Location: Bee Research Laboratory
Project Number: 8042-21000-291-029-I
Project Type: Interagency Reimbursable Agreement
Start Date: Jul 1, 2020
End Date: Jun 30, 2023
Losses to parasites and pathogens result in substantial costs to the honey bee industry. Colony loss and replacement rates for honey bees exceed 40% annually, costing beekeepers $250M/year and beekeepers spend >$20M annually on disease prevention and mitigation. Natural products show promise for enhancing honey bee immunity, and this project will systematically test the most promising natural products in cup cages, parasite cell culture, and field colonies, with the aim of identifying, validating, and ultimately registering and producing new disease treatments for bee health.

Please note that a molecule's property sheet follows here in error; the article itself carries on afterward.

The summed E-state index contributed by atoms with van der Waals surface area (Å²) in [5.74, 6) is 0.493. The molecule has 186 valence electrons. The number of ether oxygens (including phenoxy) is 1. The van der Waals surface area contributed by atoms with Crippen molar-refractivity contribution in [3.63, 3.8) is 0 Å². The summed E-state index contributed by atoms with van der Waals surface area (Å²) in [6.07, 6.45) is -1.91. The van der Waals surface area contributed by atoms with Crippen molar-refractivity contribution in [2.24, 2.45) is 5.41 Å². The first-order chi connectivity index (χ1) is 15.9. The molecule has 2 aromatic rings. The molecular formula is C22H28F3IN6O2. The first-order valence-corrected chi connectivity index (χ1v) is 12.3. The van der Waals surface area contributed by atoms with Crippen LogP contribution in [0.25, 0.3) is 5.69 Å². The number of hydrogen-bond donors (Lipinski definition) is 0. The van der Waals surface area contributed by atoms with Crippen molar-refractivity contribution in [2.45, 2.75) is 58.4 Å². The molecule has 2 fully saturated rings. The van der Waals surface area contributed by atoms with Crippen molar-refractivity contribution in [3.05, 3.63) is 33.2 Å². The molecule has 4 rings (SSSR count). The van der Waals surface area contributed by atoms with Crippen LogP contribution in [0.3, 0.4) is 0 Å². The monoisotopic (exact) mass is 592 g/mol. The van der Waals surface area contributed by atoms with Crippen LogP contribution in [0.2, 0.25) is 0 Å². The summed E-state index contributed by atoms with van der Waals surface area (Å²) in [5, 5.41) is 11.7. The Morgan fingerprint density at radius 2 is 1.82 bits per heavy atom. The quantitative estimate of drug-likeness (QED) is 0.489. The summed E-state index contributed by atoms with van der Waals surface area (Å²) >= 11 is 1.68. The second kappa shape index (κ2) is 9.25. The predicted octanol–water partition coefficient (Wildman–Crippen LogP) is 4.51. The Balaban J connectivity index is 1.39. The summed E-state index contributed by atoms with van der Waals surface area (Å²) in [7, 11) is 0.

Safe and inexpensive products for honey bee disease will require identification, testing, registration, and licensing prior to sale to beekeepers. This project aims to streamline this process for natural products, as below. Objective 1 requires compiling existing information on candidate molecules using research reviews, inferences from medical or veterinary treatments, and a review of chemical stability and solubility. With approved funding this will continue this during Year 1, cross-referencing these molecules with dozens of studies showing a positive physiological impact on mammalian or insect systems either as a direct anti-viral or anti-parasitic compound or indirectly via impacts on host immunity, inflammation or cell communication. Objectives 2-5 will involve USDA-ARS laboratory tests of 50+ candidates using honey bee cage (cup) studies involving field-caught worker bees, to assess the ability of treatments to reduce natural disease loads, and to assess possible toxicity. These objectives will also invoke a successful mark-recapture strategy used to measure impacts of compound exposure on bee longevity and health. These paired strategies offer the best method for identifying strong candidates for safe and effective products. Objective 6 will involve a directed screen of compounds against the gut parasite Lotmaria (Ft. Lewis College), and the remaining objectives will finalize the impacts of the most promising treatments.